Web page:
Business Attraction Amid Shifting RegulationsTue, 01/21/2020 - 16:49
Q: How have the bidding rounds impacted Thompson & Knight’s practice?
A: Having more than 17 years of experience in the Mexican energy sector, the constitutional changes introduced by the Energy Reform opened the door for us to work with multiple consortiums and individual companies on the planning, bidding and execution phases of their activities. Currently, we represent companies like CNOOC, Fieldwood, GS Oil and Gas, Alfa, BHP and Shell in a diversity of oil and gas projects. In parallel, we are working on the Zama field unitization, the first of its kind in Mexico's history.
Q: How does your advice evolve as your clients' projects progress?
A: We usually assist our clients participating in E&P projects from the early planning stages all the way to the execution of contracts with CNH and up to their day-to-day operations. Once E&P contracts are signed, we help companies with the analysis of the different issues within the exploration phase of their contracts and with their minimum required activity and investment obligations. Our advice for companies in this phase focuses on properly documenting their initial activities, addressing issues such as liability, use of information and many others that may need to be addressed as they approach the project's development phase.
Q: How do you expect production to be managed as wells start flowing?
A: Initially, companies will be looking to enter into crude purchase and sale agreements with PEMEX to easily and quickly locate their production, as many of the blocks are close to PEMEX-owned midstream infrastructure. Eventually, it is likely that companies will be looking to export their product. Given that some of the blocks are being developed by consortia and others by individual companies, it is also likely that the production and marketing strategies will vary from block to block.
Q: What role does Thompson & Knight play in strengthening Mexico’s framework?
A: We are in constant communication with our clients to help them understand the legal framework applicable to Mexico’s oil and gas industry. Such level of knowledge permits us to be in a position where we can help shape and improve technical regulations. There is significant room for improvement in many existing regulations because most were issued during a time when the oil and gas projects were at a very early stage. As more projects materialize, more areas of opportunity in those regulations will emerge.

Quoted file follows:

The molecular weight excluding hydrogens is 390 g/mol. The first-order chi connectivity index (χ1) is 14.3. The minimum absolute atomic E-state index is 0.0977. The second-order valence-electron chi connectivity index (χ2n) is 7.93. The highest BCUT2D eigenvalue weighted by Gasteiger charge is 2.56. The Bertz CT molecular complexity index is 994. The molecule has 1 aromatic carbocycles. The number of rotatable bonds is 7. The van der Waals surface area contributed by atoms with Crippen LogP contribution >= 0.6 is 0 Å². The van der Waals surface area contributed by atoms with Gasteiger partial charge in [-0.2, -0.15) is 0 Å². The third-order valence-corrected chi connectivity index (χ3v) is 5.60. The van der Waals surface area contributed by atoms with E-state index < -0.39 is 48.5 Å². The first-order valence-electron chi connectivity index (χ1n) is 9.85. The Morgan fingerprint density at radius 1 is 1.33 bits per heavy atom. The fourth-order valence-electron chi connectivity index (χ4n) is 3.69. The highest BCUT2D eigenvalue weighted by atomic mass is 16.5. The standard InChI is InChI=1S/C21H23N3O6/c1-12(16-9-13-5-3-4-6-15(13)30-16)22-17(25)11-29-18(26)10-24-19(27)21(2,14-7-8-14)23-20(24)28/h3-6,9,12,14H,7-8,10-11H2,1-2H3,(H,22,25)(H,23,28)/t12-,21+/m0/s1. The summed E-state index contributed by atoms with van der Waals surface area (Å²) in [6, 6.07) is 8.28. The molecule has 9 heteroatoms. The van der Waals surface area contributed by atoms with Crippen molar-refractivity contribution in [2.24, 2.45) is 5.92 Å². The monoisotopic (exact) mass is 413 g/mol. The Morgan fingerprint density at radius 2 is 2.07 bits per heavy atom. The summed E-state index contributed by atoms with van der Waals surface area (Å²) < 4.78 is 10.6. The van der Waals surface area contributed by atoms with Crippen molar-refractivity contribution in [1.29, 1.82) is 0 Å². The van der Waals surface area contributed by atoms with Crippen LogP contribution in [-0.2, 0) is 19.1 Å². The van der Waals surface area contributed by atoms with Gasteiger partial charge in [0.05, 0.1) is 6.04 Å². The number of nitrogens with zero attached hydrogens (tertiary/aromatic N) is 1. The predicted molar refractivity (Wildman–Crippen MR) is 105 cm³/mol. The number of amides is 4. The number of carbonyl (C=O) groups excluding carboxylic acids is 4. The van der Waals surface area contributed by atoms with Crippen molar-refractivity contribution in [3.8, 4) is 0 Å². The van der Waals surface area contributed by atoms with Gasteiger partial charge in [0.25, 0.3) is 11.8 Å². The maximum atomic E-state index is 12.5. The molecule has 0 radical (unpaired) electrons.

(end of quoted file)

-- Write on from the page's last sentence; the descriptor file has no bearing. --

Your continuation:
Q: Are your clients concerned about the new administration’s role in the construction of legal framework?
A: Although the current administration faces a learning curve and has a different set of priorities than the previous one, the fact that it has not attempted to amend the legal framework sends a message of certainty to investors. This has resulted in an optimistic outlook because the current legal framework includes many tools that are aligned with the administration’s objectives. For instance, the legal framework in place can help achieve the objective of increasing PEMEX’s production without creating financial stress. PEMEX could continue to develop its assets using the successful Trion farmout model by working with internationally recognized oil and gas operators where the financial and technical risk is shared.
Q: How could Mexico’s oil and gas regulatory framework be improved to boost the sector’s attractiveness internationally?
A: While the laws passed in 2013 and 2014 were designed under a specific context, they were never meant to be definitive. Those laws should be dynamic and keep evolving over time, especially taking into account the ongoing E&P projects. ASEA has positively taken this approach and has begun amending some of its 2016 regulations. Another example would be amending the Hydrocarbons Law.
Thompson & Knight is a full-service law firm that provides clients with legal advice and assists them in finding business opportunities. Given its expertise, the firm is well-positioned in Mexico’s energy sector.